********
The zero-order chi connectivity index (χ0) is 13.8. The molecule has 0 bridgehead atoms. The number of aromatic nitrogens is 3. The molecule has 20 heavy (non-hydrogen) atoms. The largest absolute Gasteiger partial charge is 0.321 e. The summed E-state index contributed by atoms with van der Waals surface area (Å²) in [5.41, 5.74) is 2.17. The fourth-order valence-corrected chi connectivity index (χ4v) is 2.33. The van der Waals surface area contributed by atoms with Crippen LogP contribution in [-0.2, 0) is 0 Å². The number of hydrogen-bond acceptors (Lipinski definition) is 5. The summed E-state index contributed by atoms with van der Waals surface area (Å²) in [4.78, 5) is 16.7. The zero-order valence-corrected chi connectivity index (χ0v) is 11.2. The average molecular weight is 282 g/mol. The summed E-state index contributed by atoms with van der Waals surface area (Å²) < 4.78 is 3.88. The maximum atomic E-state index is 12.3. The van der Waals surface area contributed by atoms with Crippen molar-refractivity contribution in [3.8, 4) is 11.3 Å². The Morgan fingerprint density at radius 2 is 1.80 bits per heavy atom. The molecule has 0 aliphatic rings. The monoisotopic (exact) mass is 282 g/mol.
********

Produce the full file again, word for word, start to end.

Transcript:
The zero-order chi connectivity index (χ0) is 13.8. The molecule has 0 bridgehead atoms. The number of aromatic nitrogens is 3. The molecule has 20 heavy (non-hydrogen) atoms. The largest absolute Gasteiger partial charge is 0.321 e. The summed E-state index contributed by atoms with van der Waals surface area (Å²) in [5.41, 5.74) is 2.17. The fourth-order valence-corrected chi connectivity index (χ4v) is 2.33. The van der Waals surface area contributed by atoms with Crippen LogP contribution in [-0.2, 0) is 0 Å². The number of hydrogen-bond acceptors (Lipinski definition) is 5. The summed E-state index contributed by atoms with van der Waals surface area (Å²) in [4.78, 5) is 16.7. The zero-order valence-corrected chi connectivity index (χ0v) is 11.2. The average molecular weight is 282 g/mol. The summed E-state index contributed by atoms with van der Waals surface area (Å²) < 4.78 is 3.88. The maximum atomic E-state index is 12.3. The van der Waals surface area contributed by atoms with Crippen molar-refractivity contribution in [3.8, 4) is 11.3 Å². The Morgan fingerprint density at radius 2 is 1.80 bits per heavy atom. The molecule has 0 aliphatic rings. The monoisotopic (exact) mass is 282 g/mol.